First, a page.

Published 03 March 2017
Exhibition review Cape Bruny Winter 1990 - 1991
Paintings and Drawings by Tim Burns
Dick Bett Gallery Hobart Tasmania
7 - 26 May 1992
Design Visions; The second Australian International Crafts Triennial on show at the Art Gallery of Western Australia in August September 1992 provided a chance for local viewers, historians, critics, artists, designers and 'craftspeople' to discuss and possibly take stock of our place in the international arena.
Published June 1992
Looks at the workshop Gray Street, Adelaide, South Australia.
For centuries now, textiles and the skills required in their creation - spinning, weaving, embroidery, sewing, quilting - have been considered women's work, occupying them indoors while men engaged in more serious activities like warfare.
In her introductory notes to the exhibition 'Glass: Material in the service of meaning' the artist Ginny Ruffner comments on the current field of glass art as "being awash in objects, some beautiful, some ugly, most about glass itself - material as content."
The Arrernte people from Hermannsburg a former Lutheran mission about 130 km west of Alice Springs in Central Australia are generally known for their Namatjira style watercolour paintings. Now they are making ceramics.
Exhibition review Superimposition
Prospect Gallery Adelaide South Australia
23 February - 22 March 1992
Exhibition review ...but never by chance
(eroticism) editor/curator Linda Marie Walker Exhibitors Jennifer Hamilton, Melanie Howard, Bronia Iwanczak, Sheridan Kennedy, Rosemary Laing, Rosslund Piggott, Carol Rudyard
Curators Annette Bezor, Julianne Pierce, Exhibitors Maria Kozic, Jan Nelson, Sally Smart, Josie Starrs
Contemporary Art Centre Adelaide South Australia
May 1 - 31 1992
Curator Vivonne Thwaites
Exhibitors Maria Cruz, Michele Elliot, Nicole Page-Smith, Lucia Tancredi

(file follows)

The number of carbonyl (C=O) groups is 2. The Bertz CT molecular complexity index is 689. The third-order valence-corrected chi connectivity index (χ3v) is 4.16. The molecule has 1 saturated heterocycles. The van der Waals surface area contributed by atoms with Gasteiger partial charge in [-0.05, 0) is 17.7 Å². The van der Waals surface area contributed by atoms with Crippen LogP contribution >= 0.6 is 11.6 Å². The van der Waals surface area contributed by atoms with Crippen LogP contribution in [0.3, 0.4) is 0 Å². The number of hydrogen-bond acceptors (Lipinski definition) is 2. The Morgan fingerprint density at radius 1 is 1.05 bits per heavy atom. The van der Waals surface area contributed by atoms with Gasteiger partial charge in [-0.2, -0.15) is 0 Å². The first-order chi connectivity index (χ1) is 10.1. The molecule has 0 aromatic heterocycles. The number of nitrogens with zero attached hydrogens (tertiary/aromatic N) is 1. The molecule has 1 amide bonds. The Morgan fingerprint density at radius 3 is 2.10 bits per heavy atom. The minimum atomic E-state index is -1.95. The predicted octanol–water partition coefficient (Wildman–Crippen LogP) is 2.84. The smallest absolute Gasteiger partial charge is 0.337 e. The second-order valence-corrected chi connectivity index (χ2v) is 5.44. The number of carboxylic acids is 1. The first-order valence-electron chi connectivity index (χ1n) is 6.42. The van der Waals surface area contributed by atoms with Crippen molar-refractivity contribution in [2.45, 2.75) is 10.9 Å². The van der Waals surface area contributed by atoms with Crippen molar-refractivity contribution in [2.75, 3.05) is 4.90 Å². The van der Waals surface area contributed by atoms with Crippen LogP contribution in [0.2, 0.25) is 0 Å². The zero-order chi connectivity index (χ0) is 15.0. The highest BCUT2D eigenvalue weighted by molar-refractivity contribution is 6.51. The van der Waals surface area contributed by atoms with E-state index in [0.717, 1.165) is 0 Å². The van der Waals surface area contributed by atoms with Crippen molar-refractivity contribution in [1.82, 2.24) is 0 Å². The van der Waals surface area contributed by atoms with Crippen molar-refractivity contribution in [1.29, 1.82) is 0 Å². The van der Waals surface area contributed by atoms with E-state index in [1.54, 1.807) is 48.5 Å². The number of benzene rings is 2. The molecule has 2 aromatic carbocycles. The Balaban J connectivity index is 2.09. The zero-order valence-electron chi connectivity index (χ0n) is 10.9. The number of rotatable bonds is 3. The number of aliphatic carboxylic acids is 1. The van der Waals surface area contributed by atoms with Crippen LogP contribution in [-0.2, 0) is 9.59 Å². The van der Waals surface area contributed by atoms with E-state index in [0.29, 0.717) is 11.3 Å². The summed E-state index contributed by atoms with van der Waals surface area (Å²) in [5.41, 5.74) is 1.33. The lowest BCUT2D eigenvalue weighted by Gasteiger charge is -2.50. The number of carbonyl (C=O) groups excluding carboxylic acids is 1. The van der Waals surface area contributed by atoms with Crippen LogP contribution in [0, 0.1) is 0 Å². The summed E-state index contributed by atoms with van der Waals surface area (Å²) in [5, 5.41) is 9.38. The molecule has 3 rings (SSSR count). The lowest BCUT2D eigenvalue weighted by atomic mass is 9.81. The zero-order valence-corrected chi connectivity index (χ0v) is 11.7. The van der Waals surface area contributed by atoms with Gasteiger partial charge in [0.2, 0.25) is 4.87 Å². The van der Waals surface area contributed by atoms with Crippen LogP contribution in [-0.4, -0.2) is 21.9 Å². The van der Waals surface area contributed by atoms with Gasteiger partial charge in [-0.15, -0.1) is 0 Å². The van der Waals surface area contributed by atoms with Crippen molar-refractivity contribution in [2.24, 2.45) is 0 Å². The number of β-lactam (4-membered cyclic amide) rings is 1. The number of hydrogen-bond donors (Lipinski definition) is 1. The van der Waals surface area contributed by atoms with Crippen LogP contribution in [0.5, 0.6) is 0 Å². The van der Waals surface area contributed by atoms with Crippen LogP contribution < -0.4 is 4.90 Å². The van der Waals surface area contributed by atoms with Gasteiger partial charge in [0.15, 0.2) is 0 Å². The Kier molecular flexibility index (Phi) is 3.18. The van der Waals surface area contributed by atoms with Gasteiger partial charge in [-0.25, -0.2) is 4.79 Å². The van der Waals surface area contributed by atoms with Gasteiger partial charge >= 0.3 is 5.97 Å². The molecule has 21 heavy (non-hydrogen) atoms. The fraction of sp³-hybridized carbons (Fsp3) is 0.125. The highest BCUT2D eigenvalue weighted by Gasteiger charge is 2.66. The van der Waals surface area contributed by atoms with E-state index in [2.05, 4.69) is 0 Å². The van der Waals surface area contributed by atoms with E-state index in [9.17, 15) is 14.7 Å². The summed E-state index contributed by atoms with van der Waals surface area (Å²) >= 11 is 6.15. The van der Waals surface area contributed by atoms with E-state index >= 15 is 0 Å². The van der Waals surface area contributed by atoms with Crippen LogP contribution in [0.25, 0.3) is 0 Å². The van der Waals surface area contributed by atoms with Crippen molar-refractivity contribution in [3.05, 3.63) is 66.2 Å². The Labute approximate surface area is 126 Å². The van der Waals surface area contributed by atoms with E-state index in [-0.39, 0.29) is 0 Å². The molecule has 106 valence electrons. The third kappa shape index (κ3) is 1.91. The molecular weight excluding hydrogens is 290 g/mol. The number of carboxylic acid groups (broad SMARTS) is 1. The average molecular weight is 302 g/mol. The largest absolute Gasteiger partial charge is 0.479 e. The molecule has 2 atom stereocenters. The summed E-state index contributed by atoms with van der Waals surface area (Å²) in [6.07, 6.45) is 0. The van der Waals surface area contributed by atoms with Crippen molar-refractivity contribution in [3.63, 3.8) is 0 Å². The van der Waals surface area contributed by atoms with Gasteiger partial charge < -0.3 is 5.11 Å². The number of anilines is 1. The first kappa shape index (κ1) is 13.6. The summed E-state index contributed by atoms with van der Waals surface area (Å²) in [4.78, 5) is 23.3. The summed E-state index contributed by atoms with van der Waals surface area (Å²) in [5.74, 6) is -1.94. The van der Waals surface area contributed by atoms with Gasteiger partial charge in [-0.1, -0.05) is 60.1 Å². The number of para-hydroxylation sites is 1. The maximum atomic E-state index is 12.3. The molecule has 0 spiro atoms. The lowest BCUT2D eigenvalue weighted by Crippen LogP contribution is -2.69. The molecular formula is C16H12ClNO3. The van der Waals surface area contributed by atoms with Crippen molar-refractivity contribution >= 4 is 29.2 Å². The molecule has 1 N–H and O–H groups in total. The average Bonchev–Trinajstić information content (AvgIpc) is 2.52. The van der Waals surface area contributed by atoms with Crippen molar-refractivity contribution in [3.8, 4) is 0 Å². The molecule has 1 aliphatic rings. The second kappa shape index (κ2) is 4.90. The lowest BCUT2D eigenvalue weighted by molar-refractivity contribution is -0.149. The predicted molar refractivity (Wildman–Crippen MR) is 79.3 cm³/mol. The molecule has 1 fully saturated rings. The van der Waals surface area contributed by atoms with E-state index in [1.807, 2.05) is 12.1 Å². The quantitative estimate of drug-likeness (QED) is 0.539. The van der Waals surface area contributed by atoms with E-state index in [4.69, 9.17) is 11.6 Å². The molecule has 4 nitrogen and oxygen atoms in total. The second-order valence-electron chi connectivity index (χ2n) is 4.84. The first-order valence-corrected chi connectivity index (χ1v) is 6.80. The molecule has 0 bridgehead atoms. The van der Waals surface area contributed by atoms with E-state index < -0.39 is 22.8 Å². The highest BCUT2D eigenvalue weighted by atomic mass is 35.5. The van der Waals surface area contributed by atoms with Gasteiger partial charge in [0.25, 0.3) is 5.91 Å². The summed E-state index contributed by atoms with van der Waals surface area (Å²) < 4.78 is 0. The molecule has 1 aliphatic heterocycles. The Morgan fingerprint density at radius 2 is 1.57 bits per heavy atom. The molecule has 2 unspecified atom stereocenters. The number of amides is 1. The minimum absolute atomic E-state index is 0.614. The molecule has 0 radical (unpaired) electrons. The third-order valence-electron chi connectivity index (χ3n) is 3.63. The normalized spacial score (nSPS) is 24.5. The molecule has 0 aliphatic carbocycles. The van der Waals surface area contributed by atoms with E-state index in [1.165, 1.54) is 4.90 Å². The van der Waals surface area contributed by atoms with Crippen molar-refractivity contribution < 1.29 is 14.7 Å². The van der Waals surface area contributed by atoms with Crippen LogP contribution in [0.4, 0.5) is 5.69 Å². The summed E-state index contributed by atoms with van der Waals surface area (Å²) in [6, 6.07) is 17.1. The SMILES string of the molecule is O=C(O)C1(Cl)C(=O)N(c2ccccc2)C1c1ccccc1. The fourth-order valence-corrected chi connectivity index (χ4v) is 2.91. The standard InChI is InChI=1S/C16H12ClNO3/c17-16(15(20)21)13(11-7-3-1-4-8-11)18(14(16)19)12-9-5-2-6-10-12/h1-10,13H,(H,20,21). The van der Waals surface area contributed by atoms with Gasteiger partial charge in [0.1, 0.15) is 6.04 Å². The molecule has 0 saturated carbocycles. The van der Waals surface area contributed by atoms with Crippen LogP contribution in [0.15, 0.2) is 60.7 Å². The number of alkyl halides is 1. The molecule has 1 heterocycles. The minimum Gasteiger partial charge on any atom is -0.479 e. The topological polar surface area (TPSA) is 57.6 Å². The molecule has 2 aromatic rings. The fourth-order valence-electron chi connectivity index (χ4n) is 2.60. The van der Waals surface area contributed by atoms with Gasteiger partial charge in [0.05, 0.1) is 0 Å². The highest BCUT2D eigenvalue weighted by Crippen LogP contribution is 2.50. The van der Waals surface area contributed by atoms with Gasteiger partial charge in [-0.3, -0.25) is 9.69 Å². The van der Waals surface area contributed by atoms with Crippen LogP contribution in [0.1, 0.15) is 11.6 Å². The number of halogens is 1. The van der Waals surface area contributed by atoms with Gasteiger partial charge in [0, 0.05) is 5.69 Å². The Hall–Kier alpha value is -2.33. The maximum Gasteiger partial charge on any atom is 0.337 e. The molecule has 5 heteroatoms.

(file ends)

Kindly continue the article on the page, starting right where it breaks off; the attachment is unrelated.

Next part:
Artspace Adelaide Festival Centre
10 April - 23 May 1992
Written with Phillip (Piri) Everett Over the last year Tandanya (National Aboriginal Cutural Institute) has received much bad publicity but is carrying on and slowly and steadily making history. It opened in 1989 with celebrations featuring Ernabella Inma and Yothu Yindi. Includes photographs of indigenous women at weaving workshops in the South East of South Australia at Camp Coorong Cultural Centre.
Most writers and researchers in the visual arts and crafts would now consider the debate about the difference between art and craft to be an old chestnut whose day has well and truly gone. Refers to the debates between David Bromfield and Anne Brennan.
Helmut Lueckenhausen, craft practitioner from NSW and active in the Craft Council within his State, writes his prediction for the future of crafts in Australia.
Margaret Kirkwood, craft practitioner from NSW and active in the Craft Council within her State, writes her prediction for the future of crafts in Australia.
With increasing anxiety, we face searching questions of the viability, the integrity, the destiny of craft. In themselves, the questions are salutory and point to an intellectual vitality in craft culture, a vigour and toughness which have not existed since the Arts and Crafts Movement. Responses to the challenge vary from relish in the contradictions of craft practice to the old-fashioned despair for any debate whatsoever.